Environment Canada has issued a heat warning for Red Deer and central Alberta.
Throughout the weekend, daytime high temperatures are expected to range from 29 C to 35 C combined, with overnight lows of 14 C to 20 C.
People living in or visiting the warned regions are advised to take precautions to protect themselves, their families and their neighbours, Environment Canada said on its website.
The City of Red Deer also urged caution amid the dry conditions and poor air quality Saturday.
The current fire danger risk in Red Deer, as identified by Alberta Agriculture and Forestry, is Very High. Additionally, wildfires continue to burn in British Columbia and parts of Alberta, which can contribute to poor air quality, the city said.
“While at a Moderate Risk now, conditions can change rapidly,” the city said in a press release.
Red Deer Emergency Services continues to monitor the conditions and a fire ban will be issued if the Air Quality Health Index (AQHI) reaches 7 or greater, or if other conditions worsen.
People should monitor for symptoms of heat stroke or heat exhaustion, such as high body temperature, lack of sweat, confusion, fainting and unconsciousness, said Environment Canada.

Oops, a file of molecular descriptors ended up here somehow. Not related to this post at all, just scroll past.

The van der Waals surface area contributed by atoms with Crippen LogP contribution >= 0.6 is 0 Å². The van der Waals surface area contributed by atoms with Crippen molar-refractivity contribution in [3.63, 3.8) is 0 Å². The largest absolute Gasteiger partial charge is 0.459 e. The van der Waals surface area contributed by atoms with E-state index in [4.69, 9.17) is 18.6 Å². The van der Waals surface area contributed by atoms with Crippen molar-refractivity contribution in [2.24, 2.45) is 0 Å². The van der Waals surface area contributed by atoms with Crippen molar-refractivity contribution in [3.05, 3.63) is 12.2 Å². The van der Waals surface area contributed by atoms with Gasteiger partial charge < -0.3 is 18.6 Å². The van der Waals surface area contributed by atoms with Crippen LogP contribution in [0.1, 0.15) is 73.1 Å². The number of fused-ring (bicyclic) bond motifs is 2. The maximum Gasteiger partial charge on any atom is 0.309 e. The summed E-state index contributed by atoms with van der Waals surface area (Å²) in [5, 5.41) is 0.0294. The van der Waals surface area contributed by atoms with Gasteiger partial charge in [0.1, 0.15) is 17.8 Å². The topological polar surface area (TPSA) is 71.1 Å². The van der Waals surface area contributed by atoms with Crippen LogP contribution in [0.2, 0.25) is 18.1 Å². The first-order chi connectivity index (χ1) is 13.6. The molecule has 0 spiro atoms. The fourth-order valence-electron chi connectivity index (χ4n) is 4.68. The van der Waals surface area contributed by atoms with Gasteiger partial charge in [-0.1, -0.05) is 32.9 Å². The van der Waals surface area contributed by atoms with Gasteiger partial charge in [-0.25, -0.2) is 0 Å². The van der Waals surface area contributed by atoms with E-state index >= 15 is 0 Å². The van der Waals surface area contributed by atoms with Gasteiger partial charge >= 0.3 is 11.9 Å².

“Pay particular attention to individuals that can experience earlier or more severe effects from heat including infants, children, seniors, and individuals with pre-existing lung, heart, kidney, nervous system, mental health or diabetic conditions, outdoor workers, as well as those who are socially isolated,” said Environment Canada.
The federal government agency offers the following safety tips:
- Consider rescheduling outdoor activities to cooler hours of the day.
- Take frequent breaks from the heat, spending time in cooled indoor spaces where possible.
- Drink plenty of water and other non-alcoholic, non-caffeinated beverages to stay hydrated.
- Check for your children or pets before you exit your vehicle. Do not leave any person or pet inside a closed vehicle, for any length of time.
Heat warnings are issued when very high temperature conditions are expected to pose an elevated risk of heat illnesses, such as heat stroke or heat exhaustion.